Reaching Out

As their options multiply, companies will increasingly look beyond the boundaries of their own organizations to procure IT.

A number of existing trends will accelerate and converge to fundamentally change the way companies procure IT, in essence pushing much of IT out the door. The Computerworld panelists say open-source software will proliferate—but not everywhere—and applications will increasingly be purchased as services from external parties, allowing some companies to scrap their data centers entirely. Offshoring of IT will increase, but changing labor and productivity rates will swing the pendulum back in favor of in-house systems development for some companies.

Riding the Open-Source Wave

Open-source software will become pervasive for core computing and business applications—everything from basic operating and telecommunications systems to accounting, inventory, contact management and personal productivity applications, predicts Network Services Co. CIO Michael H. Hugos. "The spread of Linux and open-source software is ending the need to standardize on any one vendor's software," he says.

Like other developments predicted by our panelists, this one will be influenced by forces abroad. "In Asia, you are going to see a great deal more [open-source] encouraged by the Chinese because they don't want their army or their government held hostage to Microsoft," says Harvard Business School professor F. Warren McFarlan.

Christopher Meyer, chief executive of Monitor Networks, agrees that open-source will continue to grow in importance and says that China will be a major reason. "Established software vendors will be unable to make their pricing policies stick there," he says.

Commodity IT

"Freeware" will drive prices down, says Don Tapscott, president of New Paradigm Learning Corp. "Now that Wal-Mart is selling a stripped PC for $300—that you can load with Linux, Firefox and OpenOffice—it will accelerate the use of open-source software."

But will those Wal-Mart boxes find their way into businesses? "The average North American corporate desktop doesn't seem ready for a Linux-based PC yet, mostly because MS Office has such a huge installed base and because minute but annoying incompatibilities between OpenOffice and other MS versions will not make these savings worthwhile," Tapscott says. "But I think the invasion of low-cost PCs is inevitable." One impediment to desktop Linux adoption will be corporate lawyers worried about the legality of the software, he adds.

Some clever hybrid approaches may become popular, some say. As open-source becomes prevalent, current licensing terms may give way to a digital rights management approach that keeps some rights reserved, like that supported by the nonprofit copyright group Creative Commons, Meyer says. "That approach would, like iTunes, institutionalize, standardize and legitimize sharing of software and ensure appropriate control and rewards for producers," he says.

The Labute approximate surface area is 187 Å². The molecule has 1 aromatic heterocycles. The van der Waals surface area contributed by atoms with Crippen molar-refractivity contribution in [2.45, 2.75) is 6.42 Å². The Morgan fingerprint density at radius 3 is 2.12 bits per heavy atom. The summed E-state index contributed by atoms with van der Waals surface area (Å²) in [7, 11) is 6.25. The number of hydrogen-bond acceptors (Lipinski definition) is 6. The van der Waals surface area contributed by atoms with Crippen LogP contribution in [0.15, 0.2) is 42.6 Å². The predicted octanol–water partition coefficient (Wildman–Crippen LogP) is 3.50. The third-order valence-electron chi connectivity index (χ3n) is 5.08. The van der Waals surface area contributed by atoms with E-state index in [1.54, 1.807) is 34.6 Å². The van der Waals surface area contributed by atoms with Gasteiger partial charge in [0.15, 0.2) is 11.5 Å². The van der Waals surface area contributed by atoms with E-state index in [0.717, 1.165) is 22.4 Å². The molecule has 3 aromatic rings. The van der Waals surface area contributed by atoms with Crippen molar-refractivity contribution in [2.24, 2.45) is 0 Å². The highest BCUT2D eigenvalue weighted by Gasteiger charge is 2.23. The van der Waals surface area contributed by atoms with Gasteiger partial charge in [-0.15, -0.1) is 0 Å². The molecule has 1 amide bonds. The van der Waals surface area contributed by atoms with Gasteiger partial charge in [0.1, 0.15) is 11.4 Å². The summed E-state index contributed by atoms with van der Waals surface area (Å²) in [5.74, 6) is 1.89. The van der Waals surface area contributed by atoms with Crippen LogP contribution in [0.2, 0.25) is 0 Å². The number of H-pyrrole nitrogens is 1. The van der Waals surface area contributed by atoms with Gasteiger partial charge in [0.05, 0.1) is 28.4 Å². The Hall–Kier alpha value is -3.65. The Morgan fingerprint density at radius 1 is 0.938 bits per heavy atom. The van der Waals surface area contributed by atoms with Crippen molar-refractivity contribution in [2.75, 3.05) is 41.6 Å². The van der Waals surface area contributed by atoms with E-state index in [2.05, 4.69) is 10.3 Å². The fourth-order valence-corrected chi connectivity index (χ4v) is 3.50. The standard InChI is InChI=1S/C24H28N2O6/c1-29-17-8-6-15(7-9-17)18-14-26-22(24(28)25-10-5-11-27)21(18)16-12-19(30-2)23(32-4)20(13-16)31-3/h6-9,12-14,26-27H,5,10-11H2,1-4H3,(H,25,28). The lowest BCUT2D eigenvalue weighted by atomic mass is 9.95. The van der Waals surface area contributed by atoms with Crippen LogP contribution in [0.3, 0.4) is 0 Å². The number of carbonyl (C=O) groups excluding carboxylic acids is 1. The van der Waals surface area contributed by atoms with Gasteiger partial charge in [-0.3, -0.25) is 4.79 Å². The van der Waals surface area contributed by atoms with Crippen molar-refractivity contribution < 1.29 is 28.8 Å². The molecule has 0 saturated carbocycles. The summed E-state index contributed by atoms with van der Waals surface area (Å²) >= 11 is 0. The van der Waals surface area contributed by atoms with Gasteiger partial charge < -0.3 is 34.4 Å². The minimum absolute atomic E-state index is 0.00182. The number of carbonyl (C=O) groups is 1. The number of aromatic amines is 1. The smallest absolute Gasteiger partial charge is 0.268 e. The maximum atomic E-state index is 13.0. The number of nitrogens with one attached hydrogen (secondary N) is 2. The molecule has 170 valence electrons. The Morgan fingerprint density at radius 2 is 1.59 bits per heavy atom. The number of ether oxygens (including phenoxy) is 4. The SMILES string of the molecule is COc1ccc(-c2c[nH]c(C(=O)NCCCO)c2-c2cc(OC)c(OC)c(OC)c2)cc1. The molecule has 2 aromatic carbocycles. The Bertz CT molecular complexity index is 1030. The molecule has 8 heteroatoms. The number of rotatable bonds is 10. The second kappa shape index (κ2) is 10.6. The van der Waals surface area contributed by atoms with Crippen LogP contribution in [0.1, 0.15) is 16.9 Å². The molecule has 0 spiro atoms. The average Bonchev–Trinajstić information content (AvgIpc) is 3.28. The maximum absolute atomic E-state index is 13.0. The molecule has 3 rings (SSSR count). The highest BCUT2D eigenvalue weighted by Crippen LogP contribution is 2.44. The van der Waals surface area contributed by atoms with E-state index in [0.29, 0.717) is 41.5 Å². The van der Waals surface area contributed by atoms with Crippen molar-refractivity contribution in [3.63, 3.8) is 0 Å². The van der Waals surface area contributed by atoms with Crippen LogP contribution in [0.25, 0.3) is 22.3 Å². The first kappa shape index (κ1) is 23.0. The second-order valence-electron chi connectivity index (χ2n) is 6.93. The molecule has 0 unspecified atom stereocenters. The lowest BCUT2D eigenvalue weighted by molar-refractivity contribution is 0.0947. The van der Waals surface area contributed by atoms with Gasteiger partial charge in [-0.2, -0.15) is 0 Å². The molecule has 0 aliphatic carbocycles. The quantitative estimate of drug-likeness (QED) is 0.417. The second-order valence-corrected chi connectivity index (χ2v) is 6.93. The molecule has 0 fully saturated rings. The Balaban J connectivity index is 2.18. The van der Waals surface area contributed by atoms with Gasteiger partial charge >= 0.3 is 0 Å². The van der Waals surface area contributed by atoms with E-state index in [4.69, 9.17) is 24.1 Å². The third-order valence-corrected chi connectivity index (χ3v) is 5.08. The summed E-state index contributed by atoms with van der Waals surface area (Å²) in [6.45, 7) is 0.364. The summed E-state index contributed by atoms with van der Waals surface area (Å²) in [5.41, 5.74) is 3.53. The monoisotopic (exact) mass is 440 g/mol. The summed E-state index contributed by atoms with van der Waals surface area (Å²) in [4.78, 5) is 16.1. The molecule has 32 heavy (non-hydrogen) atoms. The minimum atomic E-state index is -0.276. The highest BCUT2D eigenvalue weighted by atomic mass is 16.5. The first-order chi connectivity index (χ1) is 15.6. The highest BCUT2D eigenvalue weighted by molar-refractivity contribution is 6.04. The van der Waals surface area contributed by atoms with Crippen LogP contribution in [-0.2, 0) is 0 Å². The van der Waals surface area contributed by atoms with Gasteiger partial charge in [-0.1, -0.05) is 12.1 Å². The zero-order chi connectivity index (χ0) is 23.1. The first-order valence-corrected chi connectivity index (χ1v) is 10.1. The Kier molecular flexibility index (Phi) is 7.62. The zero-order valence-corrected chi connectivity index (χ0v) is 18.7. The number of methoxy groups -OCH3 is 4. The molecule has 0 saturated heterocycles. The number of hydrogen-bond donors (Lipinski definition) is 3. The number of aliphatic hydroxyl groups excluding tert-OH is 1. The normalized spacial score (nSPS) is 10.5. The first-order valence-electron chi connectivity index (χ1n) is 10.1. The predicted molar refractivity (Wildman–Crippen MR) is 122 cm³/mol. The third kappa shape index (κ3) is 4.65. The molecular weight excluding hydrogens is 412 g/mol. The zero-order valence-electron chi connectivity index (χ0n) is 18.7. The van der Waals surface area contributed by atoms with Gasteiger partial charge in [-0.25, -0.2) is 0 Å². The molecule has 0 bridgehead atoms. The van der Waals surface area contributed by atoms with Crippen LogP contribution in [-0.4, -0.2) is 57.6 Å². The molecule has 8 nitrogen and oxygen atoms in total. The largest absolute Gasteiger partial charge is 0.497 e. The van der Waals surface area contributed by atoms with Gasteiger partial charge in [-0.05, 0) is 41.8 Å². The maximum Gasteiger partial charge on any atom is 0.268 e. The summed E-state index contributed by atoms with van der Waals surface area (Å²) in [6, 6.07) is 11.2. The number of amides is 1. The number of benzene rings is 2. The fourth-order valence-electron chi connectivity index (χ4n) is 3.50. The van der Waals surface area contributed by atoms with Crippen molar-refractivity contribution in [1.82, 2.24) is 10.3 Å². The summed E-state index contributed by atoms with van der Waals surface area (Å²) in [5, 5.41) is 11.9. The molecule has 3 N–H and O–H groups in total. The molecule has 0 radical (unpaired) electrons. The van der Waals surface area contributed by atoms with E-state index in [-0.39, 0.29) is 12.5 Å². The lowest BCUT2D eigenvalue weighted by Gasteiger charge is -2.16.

Thomas Malone, a professor at MIT's Sloan School of Management, says software development efforts will likely gain some—but not all—of the characteristics of open-source. "For instance, Asynchrony Software pioneered a model where self-organizing teams of programmers from all over the Net develop software products together," he says. "But they don't do it for free; they each get a share of any eventual royalties from the sale of the products."

Not So Fast ...

Other panelists are decidedly less enthusiastic about open-source software, at least in some applications. "You cannot assure high levels of reliability from systems built exclusively by volunteers," says Paul A. Strassmann, the former top IT manager at the Pentagon. "I admire open-source software as a means for innovation, but not for delivering the infrastructure for an information-based civilization."

The quality of open-source software varies, and open-source is often little more than a backlash against Microsoft, says Microsoft researcher Gordon Bell. "Many things in the world that are 'free' come at substantial cost—'free' like a puppy."

Bell warns that "open-source" has a number of meanings, depending on the goals of the providers and users. "For example, Linux started out as something that meant free, but now suppliers are focusing on some advantage and uniqueness for each marketplace," he says. "It remains to be seen whether Linux will fragment in the same way that Unix dialects formed, which prevented the formation of a healthy independent software vendor industry."

IT: Buy It by the Yard

Utility computing—in which users buy IT resources such as storage, compute cycles or application services as though they were electricity—is nothing less than "the future of computing," Strassmann says. "The idea that each organization must invest in its own infrastructure, custom applications, unique data definitions, and location-specific software and hardware is economically not sustainable. Only medieval guilds are comparable to the structure of existing IT organizations."

David Moschella, global research director at CSC Research and Advisory Services, says the utility model is already here. "It's what most consumers and small businesses already do as they use and sometimes even pay for Web-based or mobile services," he says.